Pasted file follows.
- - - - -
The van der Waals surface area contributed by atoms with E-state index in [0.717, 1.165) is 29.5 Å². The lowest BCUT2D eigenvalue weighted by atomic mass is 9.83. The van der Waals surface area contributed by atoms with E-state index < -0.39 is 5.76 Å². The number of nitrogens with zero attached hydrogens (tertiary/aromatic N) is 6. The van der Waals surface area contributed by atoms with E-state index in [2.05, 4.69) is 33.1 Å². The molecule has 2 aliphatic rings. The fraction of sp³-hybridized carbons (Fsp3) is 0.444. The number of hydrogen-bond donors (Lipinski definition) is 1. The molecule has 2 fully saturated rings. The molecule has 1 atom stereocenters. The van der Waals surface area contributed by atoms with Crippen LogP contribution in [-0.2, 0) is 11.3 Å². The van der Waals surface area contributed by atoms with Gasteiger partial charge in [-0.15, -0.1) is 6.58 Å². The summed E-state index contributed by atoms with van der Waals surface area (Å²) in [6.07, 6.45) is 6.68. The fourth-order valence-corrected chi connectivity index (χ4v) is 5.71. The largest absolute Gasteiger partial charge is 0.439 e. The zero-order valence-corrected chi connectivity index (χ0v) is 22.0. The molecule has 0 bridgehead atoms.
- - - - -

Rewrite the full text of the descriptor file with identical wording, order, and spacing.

The van der Waals surface area contributed by atoms with E-state index in [0.717, 1.165) is 29.5 Å². The lowest BCUT2D eigenvalue weighted by atomic mass is 9.83. The van der Waals surface area contributed by atoms with E-state index < -0.39 is 5.76 Å². The number of nitrogens with zero attached hydrogens (tertiary/aromatic N) is 6. The van der Waals surface area contributed by atoms with E-state index in [2.05, 4.69) is 33.1 Å². The molecule has 2 aliphatic rings. The fraction of sp³-hybridized carbons (Fsp3) is 0.444. The number of hydrogen-bond donors (Lipinski definition) is 1. The molecule has 2 fully saturated rings. The molecule has 1 atom stereocenters. The van der Waals surface area contributed by atoms with Crippen LogP contribution in [-0.2, 0) is 11.3 Å². The van der Waals surface area contributed by atoms with Gasteiger partial charge in [-0.15, -0.1) is 6.58 Å². The summed E-state index contributed by atoms with van der Waals surface area (Å²) in [6.07, 6.45) is 6.68. The fourth-order valence-corrected chi connectivity index (χ4v) is 5.71. The largest absolute Gasteiger partial charge is 0.439 e. The zero-order valence-corrected chi connectivity index (χ0v) is 22.0. The molecule has 0 bridgehead atoms.